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Thursday, 27 January 2011

and so life goes on

I’ve taken it all in what happened yesterday and coming to terms with it. The first thing I have to do is see how the Veclade works. I should know in about 6 weeks (to some extent) which will give the first cycle results.

I’m going to be optimistic going on the Velcade, not because I’m a positive person, but because I have no other logical option. I’m not going to be one of these people that just curl up and give up.

Hopefully the antibiotics will clear up the infection I have at the moment and I will feel a lot better and it will give a chance for my blood to recover faster.

I didn’t mention yesterday how painful the bone marrow biopsy was. The first time I had it was back on 5 Nove 2009 when I first found out I had cancer, when they did that one it was really painful and they couldn’t extract any marrow but had to roll the bone on slide to get and extract. I was hoping that after all the treatment I had that the marrow would be easier to extract. Guess what it wasn’t as painful that the first one, it was worse, at least from what I remember. I had a nurse and assistant with me and the assistant offered to hold my hand during the process. I refused the offer and told her about last time that I nearly ripped the pillows apart with the pain, afterwards she was glad she didn’t.

I seem to have an intolerance to the local anaesthetic she gave me as much as she could and when she tested hitting the bone with anaesthetic needle it was a dull pain, rather than sharp, but as soon as she put the other one in with bone corer (similar to an apple corer but not as bit) it was very painful and I could feel every bit. In the end, the only way she could get it done was if I tried breathing over the pain (women will know what I mean, well those who have given birth anyway – oh and fathers). Well that’s what I had to do as I couldn’t have any more anaesthetic. It was very painful and I screamed in pain a few times, but finally got it done. There was a man opposite to me that had the same thing done for the first time. He started his before me and I gave it some thought as to mention it would be painful, but thought I would leave him to find out for himself. Afterwards I asked him how his was, ‘I didn’t feel a thing’ he said. I guess it is just me being one of those lucky guys who nothing works for!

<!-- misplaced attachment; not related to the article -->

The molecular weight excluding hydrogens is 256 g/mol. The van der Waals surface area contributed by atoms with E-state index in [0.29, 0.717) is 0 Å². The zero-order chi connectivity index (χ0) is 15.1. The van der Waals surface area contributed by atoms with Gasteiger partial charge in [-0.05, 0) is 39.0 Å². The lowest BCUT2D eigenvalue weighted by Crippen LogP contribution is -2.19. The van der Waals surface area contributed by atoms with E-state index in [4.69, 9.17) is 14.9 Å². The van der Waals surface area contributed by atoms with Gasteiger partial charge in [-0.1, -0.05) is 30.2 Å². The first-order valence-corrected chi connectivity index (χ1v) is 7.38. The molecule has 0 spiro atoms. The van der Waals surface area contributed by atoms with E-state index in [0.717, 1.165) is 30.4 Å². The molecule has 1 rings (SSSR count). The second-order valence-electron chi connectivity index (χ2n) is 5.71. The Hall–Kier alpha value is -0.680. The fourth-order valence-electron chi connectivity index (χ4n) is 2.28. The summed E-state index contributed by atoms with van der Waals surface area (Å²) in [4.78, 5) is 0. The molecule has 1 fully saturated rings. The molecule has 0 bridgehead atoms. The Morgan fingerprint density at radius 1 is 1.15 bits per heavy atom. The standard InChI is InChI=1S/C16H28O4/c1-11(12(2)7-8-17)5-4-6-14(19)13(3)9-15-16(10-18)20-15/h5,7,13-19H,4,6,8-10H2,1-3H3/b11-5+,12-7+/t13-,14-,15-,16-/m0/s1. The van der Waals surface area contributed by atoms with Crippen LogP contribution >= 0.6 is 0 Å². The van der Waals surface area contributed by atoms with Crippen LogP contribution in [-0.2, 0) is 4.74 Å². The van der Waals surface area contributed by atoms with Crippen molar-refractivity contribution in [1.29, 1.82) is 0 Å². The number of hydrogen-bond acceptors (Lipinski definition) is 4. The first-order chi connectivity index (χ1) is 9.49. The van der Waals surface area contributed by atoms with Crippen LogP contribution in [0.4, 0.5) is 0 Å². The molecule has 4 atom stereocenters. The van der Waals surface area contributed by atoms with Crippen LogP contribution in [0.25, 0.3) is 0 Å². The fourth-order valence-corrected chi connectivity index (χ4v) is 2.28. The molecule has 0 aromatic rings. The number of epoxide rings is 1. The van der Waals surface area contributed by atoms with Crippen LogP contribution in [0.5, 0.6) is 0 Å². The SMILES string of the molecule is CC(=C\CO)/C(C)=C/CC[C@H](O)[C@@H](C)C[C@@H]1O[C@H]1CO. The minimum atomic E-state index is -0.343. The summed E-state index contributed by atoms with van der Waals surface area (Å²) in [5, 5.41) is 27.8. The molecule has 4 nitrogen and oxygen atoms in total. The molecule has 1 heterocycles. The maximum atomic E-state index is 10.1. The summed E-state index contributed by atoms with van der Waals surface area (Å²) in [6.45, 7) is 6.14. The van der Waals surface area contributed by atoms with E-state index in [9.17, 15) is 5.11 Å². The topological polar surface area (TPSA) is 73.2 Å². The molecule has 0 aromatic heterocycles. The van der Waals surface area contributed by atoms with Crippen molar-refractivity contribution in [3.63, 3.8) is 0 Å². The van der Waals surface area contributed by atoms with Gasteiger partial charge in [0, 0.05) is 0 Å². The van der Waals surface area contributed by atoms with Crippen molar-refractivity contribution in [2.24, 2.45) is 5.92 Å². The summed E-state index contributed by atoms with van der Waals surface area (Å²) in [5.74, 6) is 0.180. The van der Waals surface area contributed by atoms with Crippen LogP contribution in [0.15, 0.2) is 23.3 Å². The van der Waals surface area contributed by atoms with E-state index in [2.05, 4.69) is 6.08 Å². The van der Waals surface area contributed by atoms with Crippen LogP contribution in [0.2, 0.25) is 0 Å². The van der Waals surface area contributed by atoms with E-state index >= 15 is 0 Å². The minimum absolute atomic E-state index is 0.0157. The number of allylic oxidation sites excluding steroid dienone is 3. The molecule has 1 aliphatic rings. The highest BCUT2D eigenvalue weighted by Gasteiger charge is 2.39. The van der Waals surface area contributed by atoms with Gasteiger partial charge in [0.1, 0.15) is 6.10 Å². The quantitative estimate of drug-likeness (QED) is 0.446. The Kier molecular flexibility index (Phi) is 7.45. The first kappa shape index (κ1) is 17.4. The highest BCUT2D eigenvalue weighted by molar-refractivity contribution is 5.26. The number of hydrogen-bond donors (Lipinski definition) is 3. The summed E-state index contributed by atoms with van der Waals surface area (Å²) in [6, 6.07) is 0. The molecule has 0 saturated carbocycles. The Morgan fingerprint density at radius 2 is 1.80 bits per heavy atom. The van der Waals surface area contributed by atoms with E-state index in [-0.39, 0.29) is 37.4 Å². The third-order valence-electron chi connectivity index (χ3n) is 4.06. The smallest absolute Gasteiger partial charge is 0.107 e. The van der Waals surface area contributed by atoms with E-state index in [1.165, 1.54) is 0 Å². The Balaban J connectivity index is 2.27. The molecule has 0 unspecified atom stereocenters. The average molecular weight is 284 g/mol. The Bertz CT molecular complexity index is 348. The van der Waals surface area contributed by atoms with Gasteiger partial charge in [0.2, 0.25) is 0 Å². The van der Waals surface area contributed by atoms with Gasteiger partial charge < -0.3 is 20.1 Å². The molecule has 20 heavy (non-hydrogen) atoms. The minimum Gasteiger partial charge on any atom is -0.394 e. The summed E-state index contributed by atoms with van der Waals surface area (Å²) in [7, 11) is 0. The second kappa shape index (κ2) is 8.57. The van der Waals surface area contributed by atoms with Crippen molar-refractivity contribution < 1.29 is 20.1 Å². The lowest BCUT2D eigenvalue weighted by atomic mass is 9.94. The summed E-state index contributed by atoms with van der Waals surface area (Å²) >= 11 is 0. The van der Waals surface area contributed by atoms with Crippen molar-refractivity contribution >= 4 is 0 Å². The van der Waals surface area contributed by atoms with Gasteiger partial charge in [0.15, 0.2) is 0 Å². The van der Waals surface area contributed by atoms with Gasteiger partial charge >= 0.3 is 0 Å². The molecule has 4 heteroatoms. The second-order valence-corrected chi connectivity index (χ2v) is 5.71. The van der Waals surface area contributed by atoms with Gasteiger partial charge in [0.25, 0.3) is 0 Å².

1. so realy your a wimp uh mmmm i mean really unlucky lol did they not give you gas n air :D xxxxx

  2. Maybe some men are truly insensitive!

  3. Like P, I didn't know what to say yesterday. Sometimes, it doesn't matter, I suppose, what folks say, it's just a crappy day and that's all there is to it. Just know that MM NEVER behaves the same way twice in different people. Tim's doc was a pessimistic sort.I think he's gotten better now and that is mainly because even after 21 years of treating MM patients, he's been wrong tons of times when people asked him what he thought their future held. We didn't ask but he made his predictions anyway after Tim's transplant tanked. The exact opposite of what he said would happen, happened and I am not exaggerating here. He made a few other predictions when Tim went into CR, again unsolicited. He was completely wrong then too.
    I think he gave up his "crystal ball" at least with Tim anyway. Velcade is a great drug, it's newer version, Carfilzomib, is even better. Vel/Dex put Tim into a stringent complete response in 4 cycles and he's been hanging out there ever since. I wish the same for you. Hang in there. Sending Jersey hugs to you. Oh and the last time Tim had a bone marrow biopsy, I talked to our favorite Jamaican nurse, Gladys, and asked her if she'd help me whoop that doctor's butt if he hurt my Tim's arse.She said
    absolutely. Now our doc is a big lug but Gladys is a big gal herself and Tim did just fine 'cause his doc said, "you do not f*** with Gladys." I'll fly Gladys on over if you ever need another! ;o)

  4. Just read this post on the ACOR MM listserv. Thought it might be helpful information. This guy, John, lives in California. After his transplant, his numbers went up markedly. It seems his doctor told him that for about 3% of patients, the transplant stirs up the MM instead of supressing it BUT WAIT, this happened to John in 2002. He is still doing OK now. Even had a chemo-induced remission for several years.I know this sounds weird but even though you would think that a transplant not working is bad, this is not the only case that I have heard of where the people who had failed transplants still did very well and other chemos worked just fine. Tim is proof of that too. The 3 friends we stayind in touch with from his transplant days, all relapsed in a year or so. Tim is still off chemo from a Velcade induced remission and has been drug free for over 2 1/2 years now. Transplants just don't always work and for a lot more people than I ever realized before Tim had his. There is still plenty of reason to think you can have a lazy MM variety anyway.

  5. Please forgive the public comment but I can't find an email address. After reading your blog, you should ask your physician about the OnControl Bone Marrow System. It's new to the market and research shows it provides superior samples and LESS PAIN compared to the traditional procedure. Especially if you've had bad experiences in the past, this new alternative could provide you with some relief.; also see for a video of another patient's experience.

    I would be glad to send you more information -

    DISCLOSURE: I am a pr consultant for OnControl.

    Best, Lisa Owens